16. Inputs (from environment) Outputs (into environment) System throughputs Low-quality energy (heat) High-quality energy High-waste economy High-quality matter Waste and pollution Fig. 23-4, p. 614

  17. Ecological Economists: Economies Are Human Subsystems of the Biosphere

  18. Solar Capital Goods and services Economic Systems Heat Production Natural Capital Depletion of nonrenewable resources Natural resources such as air, land, soil, biodiversity, minerals, and energy, and natural services such as air and water purification, nutrient cycling, and climate control Degradation of renewable resources (used faster than replenished) Consumption Pollution and waste (overloading nature’s waste disposal and recycling systems) Recycling and reuse Fig. 23-5, p. 615

  19. Active Figure: Economic types

  20. Active Figure: Two views of economics

  21. 23-2 How Can We Put Values on Natural Capital, Pollution Control, Resource Use? • Concept 23-2A Economists have developed several ways to estimate the present and future values of a resource or ecological service and optimum levels of pollution control and resource use. • Concept 23-2B Comparing the likely costs and benefits of an environmental action is useful but involves many uncertainties.

  22. Taking into Account the Monetary Value of Natural Capital • Estimating the values of the earth’s natural capital • Estimate nonuse values • Existence value • Aesthetic value • Bequest value, option value • Estimating these types of monetary values • Mitigation cost • Willingness to pay

  23. Estimating the Future Value of a Resource Is Controversial • Discount rates • Proponents of a high discount rate • Critics of a high discount

  24. We Can Estimate Optimum Levels of Pollution Control and Resource Use • Relationship between • Marginal benefit of resource use • Marginal cost of resource production • Optimum level of resource use • Optimum level for pollution cleanup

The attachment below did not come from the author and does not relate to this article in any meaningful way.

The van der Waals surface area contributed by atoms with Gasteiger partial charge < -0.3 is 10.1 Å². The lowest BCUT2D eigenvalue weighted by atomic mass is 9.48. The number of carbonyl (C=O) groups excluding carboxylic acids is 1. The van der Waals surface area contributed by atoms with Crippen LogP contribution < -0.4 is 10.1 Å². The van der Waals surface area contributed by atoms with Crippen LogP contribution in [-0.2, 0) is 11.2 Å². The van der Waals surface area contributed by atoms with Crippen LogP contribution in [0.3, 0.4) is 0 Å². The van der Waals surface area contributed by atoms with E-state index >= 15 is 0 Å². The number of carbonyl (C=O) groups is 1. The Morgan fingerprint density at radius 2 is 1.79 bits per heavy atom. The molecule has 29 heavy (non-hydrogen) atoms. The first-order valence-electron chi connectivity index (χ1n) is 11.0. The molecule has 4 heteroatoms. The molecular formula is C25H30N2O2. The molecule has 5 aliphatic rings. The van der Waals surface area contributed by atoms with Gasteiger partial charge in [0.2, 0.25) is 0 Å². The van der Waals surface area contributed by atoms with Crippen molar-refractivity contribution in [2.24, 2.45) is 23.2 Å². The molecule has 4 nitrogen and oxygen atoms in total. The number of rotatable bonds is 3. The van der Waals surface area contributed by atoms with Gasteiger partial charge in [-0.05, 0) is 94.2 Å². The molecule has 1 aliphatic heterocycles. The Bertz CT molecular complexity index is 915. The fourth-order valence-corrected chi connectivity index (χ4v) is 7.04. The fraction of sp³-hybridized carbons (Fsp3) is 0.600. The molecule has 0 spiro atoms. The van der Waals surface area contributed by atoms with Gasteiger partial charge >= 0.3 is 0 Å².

25. Optimum Resource Use

  26. High Marginal benefit of resource use Marginal cost of resource production Cost Optimum level of resource use Low 100 0 25 50 75 Coal removed (%) Fig. 23-6, p. 617

  27. Optimum Pollution Control

  28. High Marginal cost of pollution control Marginal benefit of pollution control Cost Optimum pollution clean-up level Low 75 50 100 25 0 Pollution removed (%) Fig. 23-7, p. 618

  29. Cost-Benefit Analysis Is a Useful but Crude Tool • Cost-benefit analysis follows guidelines • Use uniform standards • State all assumptions used • Include estimates of the ecological services • How reliable is the data? • Estimate short-and long-term benefits and costs • What are alternatives? • Summarize range of estimated costs and benefits

  30. 23-3 How Can We Use Economic Tools to Deal with Environmental Problems? (1) • Concept 23-3A Using resources more sustainably will require including the harmful environmental and health costs of resource use in the market prices of goods and services (full-cost pricing).

  31. 23-3 How Can We Use Economic Tools to Deal with Environmental Problems? (2) • Concept 23-3B Governments can help to improve and sustain environmental quality by subsidizing environmentally beneficial activities and taxing pollution and waste instead of wages and profits.

  32. Most Things Cost a Lot More Than You Think • Market price, direct price • Indirect, external, or hidden costs • Direct and indirect costs of a car • Should indirect costs be part of the price of goods? • Economists differ in their opinions

  33. Using Environmental Economic Indicators Can Help Reduce Our Environmental Impact • Measurement and comparison of the economic output of nations • Gross domestic product (GDP) • Per capita GDP • Newer methods of comparison • Genuine progress indicator (GPI) • Happy Planet Index (HPI) • General National Happiness (GNH)